Poor Brain Wiring Behind Dyslexia
People with dyslexia have faulty wiring between auditory and speech regions of the brain, a new study has found.
Dyslexia is a learning disorder that affects about ten percent of children in the U.S. People with the condition have difficulty reading despite having normal intelligence.
When we learn how to read, our brain begins to connect speech with the written symbol, according to Scientific American. But, people suffering from dyslexia fail to make these connections, leaving them with limited ability to read.
A major debate among dyslexia researchers is whether people with the conditions have abnormal brains or whether the brain is unable to link symbols with words.
University of Leuven in Belgium researchers led by Bart Boets found that phonetic representations "the unique neural pattern that the brain attaches to a sound of speech" are normal in the brains of people with dyslexia. However, the brain isn't able to access these representations.
The study was based on 22 normal and 23 dyslexic adults who were hooked on to a functional magnetic resonance imaging (fMRI) scanner while they listened to specific speech sounds.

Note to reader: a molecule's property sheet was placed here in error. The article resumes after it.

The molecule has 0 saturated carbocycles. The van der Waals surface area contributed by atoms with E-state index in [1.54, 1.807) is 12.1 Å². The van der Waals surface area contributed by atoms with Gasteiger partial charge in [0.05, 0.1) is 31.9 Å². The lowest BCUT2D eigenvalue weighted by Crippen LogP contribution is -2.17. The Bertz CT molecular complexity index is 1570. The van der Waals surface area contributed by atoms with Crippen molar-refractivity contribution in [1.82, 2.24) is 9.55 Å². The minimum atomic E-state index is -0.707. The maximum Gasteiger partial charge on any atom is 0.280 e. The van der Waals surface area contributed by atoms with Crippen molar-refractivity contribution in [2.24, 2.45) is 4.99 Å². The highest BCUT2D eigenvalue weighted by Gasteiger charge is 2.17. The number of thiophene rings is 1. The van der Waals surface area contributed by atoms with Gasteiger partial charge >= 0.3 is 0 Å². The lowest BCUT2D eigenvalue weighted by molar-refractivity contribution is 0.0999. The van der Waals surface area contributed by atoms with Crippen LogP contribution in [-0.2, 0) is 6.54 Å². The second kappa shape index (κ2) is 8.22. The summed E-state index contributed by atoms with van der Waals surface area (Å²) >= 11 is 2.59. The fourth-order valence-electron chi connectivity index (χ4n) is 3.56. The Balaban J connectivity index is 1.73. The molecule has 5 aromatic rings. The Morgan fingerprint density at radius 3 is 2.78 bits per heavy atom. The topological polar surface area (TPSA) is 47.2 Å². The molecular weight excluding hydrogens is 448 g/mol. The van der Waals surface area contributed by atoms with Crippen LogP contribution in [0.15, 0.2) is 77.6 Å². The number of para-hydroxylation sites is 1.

"I was so convinced that we would observe degraded (i.e., less robust and distinct) phonetic representations in the dyslexic participants," Boets said in a press release. "Yet, their representations turned out to be perfectly intact."
Researchers then looked at neural connections between parts of brains involved with language processing and phonetic representations.
"Our findings indicate that the speech sound representations themselves are intact, but a dysfunctional connection between frontal and temporal language areas impedes efficient access to the representations," said Boets, according to AFP.
The study is published in the journal Science.